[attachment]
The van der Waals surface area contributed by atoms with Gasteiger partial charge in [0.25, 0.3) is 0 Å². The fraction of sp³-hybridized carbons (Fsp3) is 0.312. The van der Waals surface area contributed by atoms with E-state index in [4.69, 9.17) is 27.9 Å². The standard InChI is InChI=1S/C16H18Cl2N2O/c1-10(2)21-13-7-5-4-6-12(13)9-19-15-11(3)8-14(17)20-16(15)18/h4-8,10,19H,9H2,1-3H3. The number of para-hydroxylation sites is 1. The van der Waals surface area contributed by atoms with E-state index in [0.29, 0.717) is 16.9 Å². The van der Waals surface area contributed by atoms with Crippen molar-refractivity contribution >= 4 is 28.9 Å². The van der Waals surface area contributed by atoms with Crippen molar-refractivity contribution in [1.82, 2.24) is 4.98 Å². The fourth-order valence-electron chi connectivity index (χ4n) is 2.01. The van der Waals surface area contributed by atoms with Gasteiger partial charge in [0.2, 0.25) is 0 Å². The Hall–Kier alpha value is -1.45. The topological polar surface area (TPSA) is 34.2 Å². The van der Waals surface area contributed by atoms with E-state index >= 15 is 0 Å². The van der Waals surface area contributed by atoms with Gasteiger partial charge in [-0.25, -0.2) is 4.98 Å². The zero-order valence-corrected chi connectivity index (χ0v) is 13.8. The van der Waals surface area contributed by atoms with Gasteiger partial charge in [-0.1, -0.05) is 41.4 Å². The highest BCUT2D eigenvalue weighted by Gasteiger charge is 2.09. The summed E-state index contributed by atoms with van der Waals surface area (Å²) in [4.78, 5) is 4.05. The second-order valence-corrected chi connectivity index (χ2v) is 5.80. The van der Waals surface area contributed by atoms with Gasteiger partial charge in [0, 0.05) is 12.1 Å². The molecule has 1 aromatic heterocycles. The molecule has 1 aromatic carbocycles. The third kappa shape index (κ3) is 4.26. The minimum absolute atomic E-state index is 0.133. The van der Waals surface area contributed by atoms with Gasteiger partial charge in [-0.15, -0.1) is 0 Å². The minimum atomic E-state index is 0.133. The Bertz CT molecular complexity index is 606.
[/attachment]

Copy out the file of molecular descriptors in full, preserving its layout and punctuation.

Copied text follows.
The van der Waals surface area contributed by atoms with Gasteiger partial charge in [0.25, 0.3) is 0 Å². The fraction of sp³-hybridized carbons (Fsp3) is 0.312. The van der Waals surface area contributed by atoms with E-state index in [4.69, 9.17) is 27.9 Å². The standard InChI is InChI=1S/C16H18Cl2N2O/c1-10(2)21-13-7-5-4-6-12(13)9-19-15-11(3)8-14(17)20-16(15)18/h4-8,10,19H,9H2,1-3H3. The number of para-hydroxylation sites is 1. The van der Waals surface area contributed by atoms with E-state index in [0.29, 0.717) is 16.9 Å². The van der Waals surface area contributed by atoms with Crippen molar-refractivity contribution >= 4 is 28.9 Å². The van der Waals surface area contributed by atoms with Crippen molar-refractivity contribution in [1.82, 2.24) is 4.98 Å². The fourth-order valence-electron chi connectivity index (χ4n) is 2.01. The van der Waals surface area contributed by atoms with Gasteiger partial charge in [0.2, 0.25) is 0 Å². The Hall–Kier alpha value is -1.45. The topological polar surface area (TPSA) is 34.2 Å². The van der Waals surface area contributed by atoms with E-state index >= 15 is 0 Å². The van der Waals surface area contributed by atoms with Gasteiger partial charge in [-0.25, -0.2) is 4.98 Å². The zero-order valence-corrected chi connectivity index (χ0v) is 13.8. The van der Waals surface area contributed by atoms with Gasteiger partial charge in [-0.1, -0.05) is 41.4 Å². The highest BCUT2D eigenvalue weighted by Gasteiger charge is 2.09. The summed E-state index contributed by atoms with van der Waals surface area (Å²) in [4.78, 5) is 4.05. The second-order valence-corrected chi connectivity index (χ2v) is 5.80. The van der Waals surface area contributed by atoms with Gasteiger partial charge in [0, 0.05) is 12.1 Å². The molecule has 1 aromatic heterocycles. The molecule has 1 aromatic carbocycles. The third kappa shape index (κ3) is 4.26. The minimum absolute atomic E-state index is 0.133. The van der Waals surface area contributed by atoms with Gasteiger partial charge in [-0.15, -0.1) is 0 Å². The minimum atomic E-state index is 0.133. The Bertz CT molecular complexity index is 606.